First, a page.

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- Richard M. Alderson III, Re: 6.797, Comparative method: N-ary comparison
- , Re: 6.797, Comparative method: N-ary comparison
- Alexis Manaster Ramer, Re: 6.797, Comparative method: N-ary comparison

Content-Length: 1653 I, too, had noted that there seemed to be two notions of comparison here, but unlike Scott Delancey I did not assume that there we should distinguish between comparison for the sake of building a reconstruction and simply for the sake of determining possible relationship. To my mind, the numbers that Jacques Guy posted demonstrate, not the weakness of n-ary comparison, but its strength: If we are looking at a grouping of languages of which we are uncertain of relationships, and the number of potential n-way cognates is as low as random chance would dictate, then the likelihood is against their being closely-enough related to pursue reconstruction. I think this answers, by the bye, David Powers' perhaps rhetorical question regarding the assumptions under which Janhunen's claims could be considered a fallacy. I'm not quite sure how to address Powers' conclusions, however. The methods of comparison most of us accept have built into them a checking mechanism, such that acceptance of some set of matches as "true" (in Powers' terms) constrains the set of further matches we can accept: What he considers to be "false" matches may not, under these constraints, be treated as matches at all. Under this methodology, n-way comparison *does* increase the ratio of signal to noise in the data. I do not have access to Janhunen's original statements. If Alexis Manaster- Ramer has summarized them accurately, I have to conclude either that Janhunen is unfamiliar with the actual workings of the comparative method, or that the conclusion summarized by AMR is disingenuous in the extreme--and is indeed a fallacy, either way. Rich AldersonMail to author|Respond to list|Read more issues|LINGUIST home page|Top of issue

Critics of Manaster Ramer miss the main point: Janhunen calls by "similarities" parallels between Japanese and other Altaic languages BASED ON REGULAR PHONETIC CORRESPONDENCES without bothering to prove that these are real "look- alikes". The parallels based on regular correspondences are not CHANCE or RANDOM parallels and therefore the proposed statistical games do not apply to the case. If you do not believe it, take any pair of a priori unrelated languages, such as for example Mandarin and Eskimo, and try to establish regula r phonetic correspondences. Needless to say, adding to this company Zulu, Basque, and Nivx is not going to "improve" the picture. Alexander Vovin avvovinmiamiu.acs.muohio.eduMail to author|Respond to list|Read more issues|LINGUIST home page|Top of issue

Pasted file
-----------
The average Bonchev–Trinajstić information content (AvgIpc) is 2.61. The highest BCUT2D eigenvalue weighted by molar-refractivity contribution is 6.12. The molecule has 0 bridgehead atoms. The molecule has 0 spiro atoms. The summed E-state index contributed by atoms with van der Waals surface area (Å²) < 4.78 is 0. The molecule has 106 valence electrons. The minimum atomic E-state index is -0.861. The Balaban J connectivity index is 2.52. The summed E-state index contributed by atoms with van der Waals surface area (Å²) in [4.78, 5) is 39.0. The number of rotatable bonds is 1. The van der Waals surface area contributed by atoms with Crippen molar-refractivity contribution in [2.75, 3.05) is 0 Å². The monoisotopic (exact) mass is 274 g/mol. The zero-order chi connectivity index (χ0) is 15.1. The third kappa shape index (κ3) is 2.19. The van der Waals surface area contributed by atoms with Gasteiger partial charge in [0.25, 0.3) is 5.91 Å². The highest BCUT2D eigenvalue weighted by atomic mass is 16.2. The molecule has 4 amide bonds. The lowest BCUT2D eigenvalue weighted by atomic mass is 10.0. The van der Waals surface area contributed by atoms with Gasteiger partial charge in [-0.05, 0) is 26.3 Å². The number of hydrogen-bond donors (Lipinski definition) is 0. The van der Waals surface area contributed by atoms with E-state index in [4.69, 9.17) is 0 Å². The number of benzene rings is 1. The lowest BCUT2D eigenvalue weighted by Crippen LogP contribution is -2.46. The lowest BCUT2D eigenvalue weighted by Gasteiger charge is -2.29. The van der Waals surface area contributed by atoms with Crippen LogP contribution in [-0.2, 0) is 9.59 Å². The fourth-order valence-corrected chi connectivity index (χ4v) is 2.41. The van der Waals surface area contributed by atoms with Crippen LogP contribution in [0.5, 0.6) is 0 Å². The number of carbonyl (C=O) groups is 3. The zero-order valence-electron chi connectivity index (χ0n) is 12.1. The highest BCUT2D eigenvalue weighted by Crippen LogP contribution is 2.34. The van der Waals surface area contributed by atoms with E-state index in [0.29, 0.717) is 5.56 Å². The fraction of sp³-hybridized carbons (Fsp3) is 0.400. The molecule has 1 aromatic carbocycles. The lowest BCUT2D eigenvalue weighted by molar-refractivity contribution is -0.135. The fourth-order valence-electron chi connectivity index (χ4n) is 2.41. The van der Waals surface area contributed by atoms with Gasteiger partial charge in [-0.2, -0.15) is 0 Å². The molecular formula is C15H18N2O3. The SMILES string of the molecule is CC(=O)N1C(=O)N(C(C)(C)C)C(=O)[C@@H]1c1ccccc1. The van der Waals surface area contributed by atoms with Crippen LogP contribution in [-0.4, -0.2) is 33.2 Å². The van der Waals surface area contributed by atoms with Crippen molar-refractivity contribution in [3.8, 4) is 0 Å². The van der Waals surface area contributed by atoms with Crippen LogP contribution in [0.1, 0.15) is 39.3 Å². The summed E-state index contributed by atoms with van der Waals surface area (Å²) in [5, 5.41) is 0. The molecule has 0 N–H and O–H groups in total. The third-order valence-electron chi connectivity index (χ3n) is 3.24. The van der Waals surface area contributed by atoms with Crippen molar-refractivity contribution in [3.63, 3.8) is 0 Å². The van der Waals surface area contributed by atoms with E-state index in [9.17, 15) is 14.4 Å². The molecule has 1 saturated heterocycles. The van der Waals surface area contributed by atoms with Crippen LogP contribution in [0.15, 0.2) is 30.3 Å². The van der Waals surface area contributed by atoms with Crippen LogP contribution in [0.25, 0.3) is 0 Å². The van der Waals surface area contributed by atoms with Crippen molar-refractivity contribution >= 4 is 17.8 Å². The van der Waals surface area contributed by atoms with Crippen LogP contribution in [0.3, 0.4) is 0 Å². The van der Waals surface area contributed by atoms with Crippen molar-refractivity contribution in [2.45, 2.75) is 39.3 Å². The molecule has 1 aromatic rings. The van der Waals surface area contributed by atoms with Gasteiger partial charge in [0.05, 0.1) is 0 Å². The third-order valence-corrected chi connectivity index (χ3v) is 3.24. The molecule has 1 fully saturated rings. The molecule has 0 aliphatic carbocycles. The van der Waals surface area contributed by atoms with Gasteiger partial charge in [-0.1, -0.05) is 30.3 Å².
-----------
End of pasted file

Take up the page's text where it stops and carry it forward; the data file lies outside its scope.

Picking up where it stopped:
Gotcha! There are two separate fallacies in the argument against n-ary comparison which I discussed recently and which Powers, DeLancey, and Guy are now apparently seeking to defend. (1) Janhunen says that the probability of a match occurring purely by chance when you compare Japanese with four languages is four times what it is when you compare it with one language. This simply cannot be true because probabilities are values between 0 and 1. If the probablity in the case of a binary comparison was say .5, then he would be predicting that it would be 2 in the case of n-ary comparison, which is impossible, because 2 is not between 0 and 1. (2) The other fallacy is not purely mathematical, although I suspect that it involves elements of confusio. In any case, no one who argues for n-ary comparison EVER talks about getting a match in 2 out of n languages. Now, if we look at Guy's numbers, in his scenario of a 100-word list with no shifted meanings, he came up with 14.5 probable spurious mathces in a binary comparison but only 5.8 when you are looking for a match between 3 out of 5 languages, 0.13 when you look for one between 4 out of 5, and he does not give the much smaller number yet in the case of 5 out of 5. I am not sure how Jacques defines spurious and so I have not verified the numbers, but they are certainly on the right orders of magnitude. As you consider more and more languages (also as the initial probability of a match declines, which usually happens as you go from toy models to real data), what happens is that you need fewer and fewer out of the n languages being compared to agree. Thus, in Guy's example a match between n - 2 languages out of 5 was less likely to occur by chance than one between 2 out of 2. But if n were 100, i.e., you were comparing 100 languages, then you would not need n - 2 (i.e., 98) languages to agree to be able to do better than with a binary comparison. It would be many many fewer (although I don't know how many since I do not know what formula Jacques is using and what he is assuming about the initial probability of a match). Maybe, he could kindly supply the numbers. And in light of all this, let us add another argument for rejecting Indo-European: Bopp never offered a mathematical demonstration that the relationships he proposed were unlikely to be due to chance, much less by doing a binary comparison of every pair of Indo-European languages. Which I think just goes to show how unrealistic the whole idea of doing such comparisons is. But if you do want to do them, then at least let us be clear about how to do them so as to minimize false positives (i.e. matches due to chance and not really reflective of common origin) as well as false negatives (i.e., failures to find genuine historical connections). On the second point, there are arguments that n-ary is better. Alexis MRMail to author|Respond to list|Read more issues|LINGUIST home page|Top of issue